"Morning Has Broken" is a Christian hymn first published in 1931. It has words by English author Eleanor Farjeon and was inspired by the village of Alfriston in East Sussex, then set to a traditional Scottish Gaelic tune, "Bunessan". It is often sung in children's services and in funeral services.
English pop musician and folk singer Cat Stevens included a version on his album Teaser and the Firecat (1971). The song became identified with Stevens due to the popularity of this recording. It reached number six on the U.S. Billboard Hot 100, number one on the U.S. easy listening chart in 1972, and number four on the Canadian RPM magazine charts.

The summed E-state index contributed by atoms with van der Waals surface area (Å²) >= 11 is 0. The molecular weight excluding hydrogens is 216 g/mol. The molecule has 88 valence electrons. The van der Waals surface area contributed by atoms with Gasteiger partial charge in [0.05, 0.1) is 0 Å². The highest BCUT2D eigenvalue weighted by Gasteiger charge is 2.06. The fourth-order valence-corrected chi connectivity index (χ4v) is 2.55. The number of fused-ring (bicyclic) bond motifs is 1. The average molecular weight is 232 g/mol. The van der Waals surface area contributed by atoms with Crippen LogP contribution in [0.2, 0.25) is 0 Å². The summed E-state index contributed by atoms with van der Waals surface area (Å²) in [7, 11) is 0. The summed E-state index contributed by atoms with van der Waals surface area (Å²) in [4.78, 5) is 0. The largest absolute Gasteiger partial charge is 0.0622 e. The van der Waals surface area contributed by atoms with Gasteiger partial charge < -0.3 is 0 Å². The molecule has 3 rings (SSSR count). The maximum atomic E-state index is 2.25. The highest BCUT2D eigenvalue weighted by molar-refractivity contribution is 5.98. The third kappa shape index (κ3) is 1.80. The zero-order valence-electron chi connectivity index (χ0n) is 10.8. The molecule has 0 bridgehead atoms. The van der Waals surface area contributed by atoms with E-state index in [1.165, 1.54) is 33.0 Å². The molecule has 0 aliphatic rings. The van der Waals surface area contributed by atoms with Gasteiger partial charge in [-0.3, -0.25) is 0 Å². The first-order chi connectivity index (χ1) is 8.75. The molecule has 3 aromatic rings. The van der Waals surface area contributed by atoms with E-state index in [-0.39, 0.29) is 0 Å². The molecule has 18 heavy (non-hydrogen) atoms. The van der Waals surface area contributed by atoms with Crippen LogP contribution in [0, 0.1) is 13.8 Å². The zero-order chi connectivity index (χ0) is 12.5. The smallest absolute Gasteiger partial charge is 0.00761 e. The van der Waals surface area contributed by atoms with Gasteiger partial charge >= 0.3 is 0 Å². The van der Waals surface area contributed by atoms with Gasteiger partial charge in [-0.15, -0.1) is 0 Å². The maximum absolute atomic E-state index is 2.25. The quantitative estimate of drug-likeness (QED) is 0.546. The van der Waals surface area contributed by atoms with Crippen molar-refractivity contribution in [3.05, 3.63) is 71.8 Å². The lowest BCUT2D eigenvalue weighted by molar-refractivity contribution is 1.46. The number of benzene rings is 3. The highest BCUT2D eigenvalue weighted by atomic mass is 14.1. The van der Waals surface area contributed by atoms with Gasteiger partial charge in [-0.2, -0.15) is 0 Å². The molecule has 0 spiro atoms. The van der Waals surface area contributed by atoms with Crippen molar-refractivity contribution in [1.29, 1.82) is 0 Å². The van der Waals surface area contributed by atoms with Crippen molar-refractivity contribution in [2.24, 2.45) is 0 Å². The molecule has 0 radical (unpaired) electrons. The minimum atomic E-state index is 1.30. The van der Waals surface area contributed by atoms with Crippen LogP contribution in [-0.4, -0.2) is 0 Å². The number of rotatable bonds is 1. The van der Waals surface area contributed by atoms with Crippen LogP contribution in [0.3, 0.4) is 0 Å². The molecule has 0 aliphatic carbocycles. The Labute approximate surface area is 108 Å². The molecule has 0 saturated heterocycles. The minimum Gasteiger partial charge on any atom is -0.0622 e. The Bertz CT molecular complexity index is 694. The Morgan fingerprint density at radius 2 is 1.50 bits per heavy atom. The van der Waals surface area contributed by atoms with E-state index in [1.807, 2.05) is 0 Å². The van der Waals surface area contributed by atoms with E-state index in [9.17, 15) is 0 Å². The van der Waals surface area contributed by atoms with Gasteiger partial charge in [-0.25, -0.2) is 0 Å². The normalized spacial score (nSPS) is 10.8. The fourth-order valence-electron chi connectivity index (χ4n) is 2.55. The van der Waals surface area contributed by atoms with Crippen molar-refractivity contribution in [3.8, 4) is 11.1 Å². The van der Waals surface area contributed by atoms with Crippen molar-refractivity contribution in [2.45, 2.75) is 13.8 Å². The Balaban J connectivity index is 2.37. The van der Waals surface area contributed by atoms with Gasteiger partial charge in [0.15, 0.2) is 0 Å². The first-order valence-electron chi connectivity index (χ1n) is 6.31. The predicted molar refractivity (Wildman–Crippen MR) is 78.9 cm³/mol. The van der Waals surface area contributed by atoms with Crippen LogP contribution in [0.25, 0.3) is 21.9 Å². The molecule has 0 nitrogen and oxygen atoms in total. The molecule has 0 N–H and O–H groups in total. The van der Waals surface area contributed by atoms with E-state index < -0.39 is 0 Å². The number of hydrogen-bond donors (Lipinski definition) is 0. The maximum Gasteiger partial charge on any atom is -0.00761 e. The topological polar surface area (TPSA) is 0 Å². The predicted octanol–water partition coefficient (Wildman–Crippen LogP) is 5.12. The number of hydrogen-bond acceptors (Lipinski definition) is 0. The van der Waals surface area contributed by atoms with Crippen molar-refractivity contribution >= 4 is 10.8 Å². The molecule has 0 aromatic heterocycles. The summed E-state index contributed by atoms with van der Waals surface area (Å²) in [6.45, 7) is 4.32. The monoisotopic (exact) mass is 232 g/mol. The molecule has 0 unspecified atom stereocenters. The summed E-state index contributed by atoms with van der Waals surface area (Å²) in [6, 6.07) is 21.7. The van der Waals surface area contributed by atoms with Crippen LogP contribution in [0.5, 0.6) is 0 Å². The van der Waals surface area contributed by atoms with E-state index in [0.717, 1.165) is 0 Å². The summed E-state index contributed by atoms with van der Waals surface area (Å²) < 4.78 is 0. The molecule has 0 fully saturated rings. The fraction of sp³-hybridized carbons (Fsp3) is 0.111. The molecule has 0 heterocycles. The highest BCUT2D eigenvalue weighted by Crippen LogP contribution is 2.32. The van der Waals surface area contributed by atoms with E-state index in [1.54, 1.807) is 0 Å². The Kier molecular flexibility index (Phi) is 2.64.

Writing credit for "Morning Has Broken" has occasionally been erroneously attributed to Cat Stevens, whose recording led to the song being known internationally. The piano arrangement on Stevens' recording was arranged and performed by Rick Wakeman, a classically trained keyboardist who joined the English progressive rock band Yes soon afterwards.
Wakeman stated that he felt Stevens's version of "Morning Has Broken" was a very beautiful piece of music that had brought people closer to religious truth. He expressed satisfaction in having contributed to this.
To listen to Cat Stevens version of the song
with guitar and vocals, please click
To listen to Rick Wakeman's version
on piano, please click